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knitroglycerine

a different kind of string theory

Category Archives: Cooking

One of the great things about growing up in the 1900 House is that you usually know what to do with excess fruit and vegetables. Too many radishes? Pickle those suckers. Too many strawberries, about to go off all at once like little moldy bombs?

My strawberries were riper than these cyberberries.

Jam!

I’d made strawberry jam years ago, and it ended up tasting kind of raisiny (Once I tried making grape jam, and it was DISGUSTINGly raisiny. Some things you should leaved to Welch’s, it seems), so this time I hunted around on the interwebz for a different recipe. I used this one from Ina Garten, but you know me. I can’t follow a straight recipe to save my life. Well, I can, but I don’t. This is why you are getting this post: I want to remember what I did, because it came out spectacularly good. If I do say so myself.

In a pot, boil 2 cups of sugar and the juice and zest of a lemon. (I used a regular Eureka lemon, but it was huge. And I need to invest in a real zester, because mine is really just a cheese grater, and my zest is more of a sludgy paste.) Boil for 10 minutes. So far, I’ve followed the recipe.

While the sugar is boiling, wash, hull and halve the strawberries in question.

Don’t use moldy ones, or very overripe ones. The recipe calls for two pints, but in the heat of the moment, I totally forgot to measure. I think it was roughly that, though. If you wanted to get persnickety about it, you would measure the prepared fruit and then put the same weight of sugar– but I actually like conserves more than jam, so I was playing fast and loose with measurements.

Then crush the berries and add them to the sugar. I used my hands, and it was a very hedonistic experience. I recommend it. Boil gently until the jam gels when you dribble it onto a frozen plate (an Ina Garten tip, and what a good idea). I was doing other things (multitasking ftw!) but I think it took about a half hour.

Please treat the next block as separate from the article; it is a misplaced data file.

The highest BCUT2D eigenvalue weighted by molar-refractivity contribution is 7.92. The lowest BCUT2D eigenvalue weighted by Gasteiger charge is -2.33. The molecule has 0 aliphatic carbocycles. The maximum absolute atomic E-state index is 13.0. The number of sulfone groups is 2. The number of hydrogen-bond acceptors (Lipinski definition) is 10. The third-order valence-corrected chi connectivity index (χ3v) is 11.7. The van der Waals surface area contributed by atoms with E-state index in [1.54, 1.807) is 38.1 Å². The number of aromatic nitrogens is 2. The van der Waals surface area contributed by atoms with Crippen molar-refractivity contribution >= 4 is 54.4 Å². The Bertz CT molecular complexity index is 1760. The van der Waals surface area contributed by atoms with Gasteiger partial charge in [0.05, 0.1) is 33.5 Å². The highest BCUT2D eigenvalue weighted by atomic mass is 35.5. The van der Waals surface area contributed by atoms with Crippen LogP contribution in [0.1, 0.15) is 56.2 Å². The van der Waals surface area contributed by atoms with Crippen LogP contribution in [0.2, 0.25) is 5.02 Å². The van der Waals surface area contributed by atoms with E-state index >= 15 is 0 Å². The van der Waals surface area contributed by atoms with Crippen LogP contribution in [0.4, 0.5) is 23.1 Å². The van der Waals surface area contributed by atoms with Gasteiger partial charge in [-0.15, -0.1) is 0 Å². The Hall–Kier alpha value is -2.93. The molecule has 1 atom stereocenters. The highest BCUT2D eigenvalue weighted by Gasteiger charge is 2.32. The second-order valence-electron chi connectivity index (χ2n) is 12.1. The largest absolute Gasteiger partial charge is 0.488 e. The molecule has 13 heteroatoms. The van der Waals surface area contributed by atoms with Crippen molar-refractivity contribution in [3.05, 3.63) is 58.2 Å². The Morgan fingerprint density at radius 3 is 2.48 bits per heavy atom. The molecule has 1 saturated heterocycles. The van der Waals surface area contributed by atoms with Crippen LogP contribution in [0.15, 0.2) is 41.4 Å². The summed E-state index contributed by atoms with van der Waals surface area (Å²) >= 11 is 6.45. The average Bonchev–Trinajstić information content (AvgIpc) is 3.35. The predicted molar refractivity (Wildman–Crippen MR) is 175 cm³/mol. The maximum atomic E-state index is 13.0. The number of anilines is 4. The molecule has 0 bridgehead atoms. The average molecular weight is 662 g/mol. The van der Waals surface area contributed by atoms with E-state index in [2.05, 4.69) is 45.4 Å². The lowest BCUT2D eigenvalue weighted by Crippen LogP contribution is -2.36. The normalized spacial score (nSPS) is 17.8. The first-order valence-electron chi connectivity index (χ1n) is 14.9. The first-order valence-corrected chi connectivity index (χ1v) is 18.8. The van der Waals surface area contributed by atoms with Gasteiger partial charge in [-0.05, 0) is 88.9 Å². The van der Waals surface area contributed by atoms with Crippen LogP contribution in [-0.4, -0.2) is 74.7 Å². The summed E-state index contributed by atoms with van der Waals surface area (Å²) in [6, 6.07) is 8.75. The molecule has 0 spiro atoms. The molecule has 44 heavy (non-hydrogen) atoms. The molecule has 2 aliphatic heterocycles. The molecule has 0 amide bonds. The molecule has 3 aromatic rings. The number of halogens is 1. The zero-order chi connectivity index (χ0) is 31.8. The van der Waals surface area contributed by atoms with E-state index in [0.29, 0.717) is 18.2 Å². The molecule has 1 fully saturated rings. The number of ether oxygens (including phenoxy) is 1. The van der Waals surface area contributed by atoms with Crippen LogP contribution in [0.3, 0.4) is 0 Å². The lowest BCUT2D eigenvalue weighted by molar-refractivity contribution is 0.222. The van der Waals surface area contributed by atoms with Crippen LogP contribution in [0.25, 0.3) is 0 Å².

I didn’t boil my jars, because it doesn’t make a whole lot of jam, and I knew I’d be eating it right away in my morning yogurt. In the bottom of each jar (and here is where I think I’m a genius!) I sprinkled a couple of pinches of lavender and dropped a centimeter of vanilla bean that I’d whacked with a cleaver. Then I poured the very slightly cooled jam/conserves into the jars, sealed them up, and stuck them in the refrigerator.

This morning, I tried the conserves with plain yogurt and some muesli, and I may have had a religious experience. Click the link, seriously.

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It is astonishing what a little St. John’s Wort, a rainy day, and a brand spanking new coffeemaker can do to improve one’s mood. A little Black Moth Super Rainbow and Lulu Rouge doesn’t hurt, either.

I got this:

I don't think I'll caress it, but don't judge me if I do.

My old Krups finally bit the dust this weekend, when I tried to get the coffeepot out and the little spring that holds the coffeepot in and directs the coffee stream came unsprung like a overworked Slinky. Also, the coffee had been tasting old even when it was fresh. Once I started making coffee with this new creature, the coffee didn’t have to be nuked after adding milk– which means my poor Krups had been declining slowly and I hadn’t even noticed. It lived a nice long life– almost a decade. I think I got it about the same time I got L. or a little after.

This coffeepot has survived three major friendships, and at first I wasn’t sure what to do with its carcass. It’s kind of like dealing with a dead animal when you live in an apartment. I mean, what do you do with it? I can’t bury my Caffee Duomo in the backyard, that would just be weird. I can’t sell it at next weekend’s yard sale, because it’s broken and the heating element is shot. So, I’ve set it next to the garbage cans, but not exactly in a garbage can. Even thinking about it has made me a little maudlin, which is ridiculous, but there it is.

I am knee-deep in Chapter Six and am all excited about the trouble I’ve put my characters in, for once. I tend to avoid drama in real life, so putting my characters in jeopardy is always a toughie for me.